By his own half-facetious account, Yale University's president, Kingman Brewster Jr. may be doing his trustees and the Eli alumni the ultimate old-school service by resigning to become President Carter's ambassador to Great Britain.
In fact, Brewster said in an interview in his office on Wednesday, the day before his appointment was announced, "various people" connected with Yale's current $370-million fund drive have suggested as much.
But he said he as no regrets about his tumultuous reign at Yale, and he believes that the 1970s have ushered in a refreshing spirit of reconciliation.
"My impression is that the generation gap is behind us, and that there is not only a reconciliation between fathers and sons but a new reconciliation between the university and its alumni," said Brewster, who for 13 years was identified by some older alumni as a cause of that gap.
Brewster, who incurred the wrath of Spiro Agnew and Richard Nixon because of his widely publicized statements during the raucous antiwar years of the 60s, said some wealthy alumni may even open their pocket-books once he has left the campus.
He is known to have joked privately to members of the Yale Corp. The university's governing body, that he was willing to auction off his resignation to the highest bidder. To others, he is said to have estimated that his ambassadorial appointment is worth $100 million to the current Yale fund drive.
Brewster, who said he will leave Yale after the May 15 commencement, is resigning at a time of unparalleled financial crisis for the university.
Yale's budget deficit has totaled over $9 million in the past seven years, and its current fund-raising drive to bolster its sagging endowment has raised $181 million, or only half the goal with only nine months left in the three-year effort.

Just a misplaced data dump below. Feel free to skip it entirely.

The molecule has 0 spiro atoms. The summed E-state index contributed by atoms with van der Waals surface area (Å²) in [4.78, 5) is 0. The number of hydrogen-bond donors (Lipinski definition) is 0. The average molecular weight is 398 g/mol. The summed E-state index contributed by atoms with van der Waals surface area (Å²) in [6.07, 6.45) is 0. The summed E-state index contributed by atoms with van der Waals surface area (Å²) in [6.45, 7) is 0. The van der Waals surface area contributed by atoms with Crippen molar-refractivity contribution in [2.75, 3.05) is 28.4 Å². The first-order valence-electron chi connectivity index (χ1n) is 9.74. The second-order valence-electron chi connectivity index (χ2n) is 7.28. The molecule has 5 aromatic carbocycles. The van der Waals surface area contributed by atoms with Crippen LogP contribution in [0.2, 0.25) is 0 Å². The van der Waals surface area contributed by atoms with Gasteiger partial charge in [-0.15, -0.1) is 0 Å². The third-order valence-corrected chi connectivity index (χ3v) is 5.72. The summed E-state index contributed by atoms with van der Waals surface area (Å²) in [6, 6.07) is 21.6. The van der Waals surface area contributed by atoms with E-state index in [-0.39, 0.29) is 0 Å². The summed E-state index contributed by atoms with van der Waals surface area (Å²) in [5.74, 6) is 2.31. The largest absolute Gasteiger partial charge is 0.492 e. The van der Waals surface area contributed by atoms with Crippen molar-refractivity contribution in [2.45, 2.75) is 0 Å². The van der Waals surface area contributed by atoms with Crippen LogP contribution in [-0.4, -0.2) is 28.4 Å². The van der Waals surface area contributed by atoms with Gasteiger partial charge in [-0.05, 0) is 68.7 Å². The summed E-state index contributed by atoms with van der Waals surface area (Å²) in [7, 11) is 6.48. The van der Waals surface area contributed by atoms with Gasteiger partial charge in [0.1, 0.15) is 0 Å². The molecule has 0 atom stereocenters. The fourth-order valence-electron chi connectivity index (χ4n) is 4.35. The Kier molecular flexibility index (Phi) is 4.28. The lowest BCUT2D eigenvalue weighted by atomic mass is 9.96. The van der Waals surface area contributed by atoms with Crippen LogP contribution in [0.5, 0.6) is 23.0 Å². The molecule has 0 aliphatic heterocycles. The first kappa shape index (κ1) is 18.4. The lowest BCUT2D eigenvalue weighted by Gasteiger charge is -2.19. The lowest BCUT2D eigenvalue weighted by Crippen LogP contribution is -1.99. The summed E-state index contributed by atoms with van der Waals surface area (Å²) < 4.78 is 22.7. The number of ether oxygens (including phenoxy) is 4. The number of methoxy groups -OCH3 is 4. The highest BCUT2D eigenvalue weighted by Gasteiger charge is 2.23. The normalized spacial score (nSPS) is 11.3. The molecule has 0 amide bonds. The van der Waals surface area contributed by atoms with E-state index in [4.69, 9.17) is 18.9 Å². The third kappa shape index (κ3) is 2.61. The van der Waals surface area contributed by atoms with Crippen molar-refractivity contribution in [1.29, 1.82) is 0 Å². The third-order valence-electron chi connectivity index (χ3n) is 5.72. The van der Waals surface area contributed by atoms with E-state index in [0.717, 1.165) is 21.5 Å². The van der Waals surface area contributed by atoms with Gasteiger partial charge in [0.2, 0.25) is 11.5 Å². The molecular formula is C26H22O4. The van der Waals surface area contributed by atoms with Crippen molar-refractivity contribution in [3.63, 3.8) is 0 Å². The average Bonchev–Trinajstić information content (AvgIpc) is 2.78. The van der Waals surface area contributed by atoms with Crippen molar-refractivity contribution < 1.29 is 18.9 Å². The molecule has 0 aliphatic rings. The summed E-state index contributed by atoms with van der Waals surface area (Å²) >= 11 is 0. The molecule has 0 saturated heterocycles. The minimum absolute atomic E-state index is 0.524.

Most [WORD ILLEGIBLE] alumni trace their dissatisfaction back to the mid-'60s and to a long series of complaints about drastic changes in university policy during the Brewster administration: the admission of woen as undergraduates, increased minority representation, a shift of geographical distribution away from the Northeast and a sharp drop in the acceptance of sons of alumni.
But some alumni were even more troubled by Brewster's public statements during the turbulent antiwar years and by his implicit support of then-university chaplain William Sloane Coffin Jr. and assistant history professor Staughton Lynd after they visited Hanoi in 1965. A few alumni called for the resignation of Coffin and Lynd.
The worst suspicions of others were confirmed during the New Haven trial of black activist Bobby Seale and other Black Panther leaders for the murder of Panther Alex Rackley. About 12,000 demonstrators converged on the campus while the administration made classes optional for both faculty and students.
It was then that Brewster made his much-publicized statement that "I personally want to say that I'm appalled and ashamed that things should have come to such a pass that I am skeptical of the ability of black revolutionaries to achieve a fair trial anywhere in the U.S."
That comment, followed by Brewster's antiwar pilgrimage to Washington with 1,200 Yale demonstrators, encouraged Agnew to call for the Yale president's resignation.
In the interview, Brewster claimed that his remark, which he said was made privately in a faculty meeting, was misinterpreted and that what he had tried to convey was that it would be improper for the university to interfere in the Scale trial.